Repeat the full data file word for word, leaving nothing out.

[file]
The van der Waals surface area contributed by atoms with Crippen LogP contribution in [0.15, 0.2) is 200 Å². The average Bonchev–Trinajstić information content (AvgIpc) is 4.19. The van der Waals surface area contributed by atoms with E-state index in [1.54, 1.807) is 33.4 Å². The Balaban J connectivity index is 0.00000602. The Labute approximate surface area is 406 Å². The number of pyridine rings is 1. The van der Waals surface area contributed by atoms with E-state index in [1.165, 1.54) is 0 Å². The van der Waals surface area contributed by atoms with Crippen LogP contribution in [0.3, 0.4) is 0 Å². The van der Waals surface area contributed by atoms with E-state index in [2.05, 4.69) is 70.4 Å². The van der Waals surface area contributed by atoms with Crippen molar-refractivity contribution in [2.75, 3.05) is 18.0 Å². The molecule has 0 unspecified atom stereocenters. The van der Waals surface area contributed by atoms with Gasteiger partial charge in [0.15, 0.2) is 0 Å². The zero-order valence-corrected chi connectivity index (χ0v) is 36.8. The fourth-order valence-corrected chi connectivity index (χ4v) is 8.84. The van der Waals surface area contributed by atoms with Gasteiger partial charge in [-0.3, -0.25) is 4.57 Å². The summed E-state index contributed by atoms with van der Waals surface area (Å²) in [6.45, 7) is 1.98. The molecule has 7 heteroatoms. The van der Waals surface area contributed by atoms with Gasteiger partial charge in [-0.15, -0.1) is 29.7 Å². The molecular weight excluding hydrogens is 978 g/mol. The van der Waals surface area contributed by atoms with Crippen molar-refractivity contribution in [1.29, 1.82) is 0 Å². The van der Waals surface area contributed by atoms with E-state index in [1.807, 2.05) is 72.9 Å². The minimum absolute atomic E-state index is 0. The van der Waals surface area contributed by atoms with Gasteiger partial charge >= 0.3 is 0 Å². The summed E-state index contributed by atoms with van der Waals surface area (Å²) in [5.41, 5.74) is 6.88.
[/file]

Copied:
The van der Waals surface area contributed by atoms with Crippen LogP contribution in [0.15, 0.2) is 200 Å². The average Bonchev–Trinajstić information content (AvgIpc) is 4.19. The van der Waals surface area contributed by atoms with E-state index in [1.54, 1.807) is 33.4 Å². The Balaban J connectivity index is 0.00000602. The Labute approximate surface area is 406 Å². The number of pyridine rings is 1. The van der Waals surface area contributed by atoms with E-state index in [1.165, 1.54) is 0 Å². The van der Waals surface area contributed by atoms with Crippen LogP contribution in [0.3, 0.4) is 0 Å². The van der Waals surface area contributed by atoms with E-state index in [2.05, 4.69) is 70.4 Å². The van der Waals surface area contributed by atoms with Crippen molar-refractivity contribution in [2.75, 3.05) is 18.0 Å². The molecule has 0 unspecified atom stereocenters. The van der Waals surface area contributed by atoms with Gasteiger partial charge in [0.15, 0.2) is 0 Å². The zero-order valence-corrected chi connectivity index (χ0v) is 36.8. The fourth-order valence-corrected chi connectivity index (χ4v) is 8.84. The van der Waals surface area contributed by atoms with Gasteiger partial charge in [-0.3, -0.25) is 4.57 Å². The summed E-state index contributed by atoms with van der Waals surface area (Å²) in [6.45, 7) is 1.98. The molecule has 7 heteroatoms. The van der Waals surface area contributed by atoms with Gasteiger partial charge in [-0.15, -0.1) is 29.7 Å². The molecular weight excluding hydrogens is 978 g/mol. The van der Waals surface area contributed by atoms with Crippen molar-refractivity contribution in [1.29, 1.82) is 0 Å². The van der Waals surface area contributed by atoms with E-state index in [1.807, 2.05) is 72.9 Å². The minimum absolute atomic E-state index is 0. The van der Waals surface area contributed by atoms with Gasteiger partial charge >= 0.3 is 0 Å². The summed E-state index contributed by atoms with van der Waals surface area (Å²) in [5.41, 5.74) is 6.88.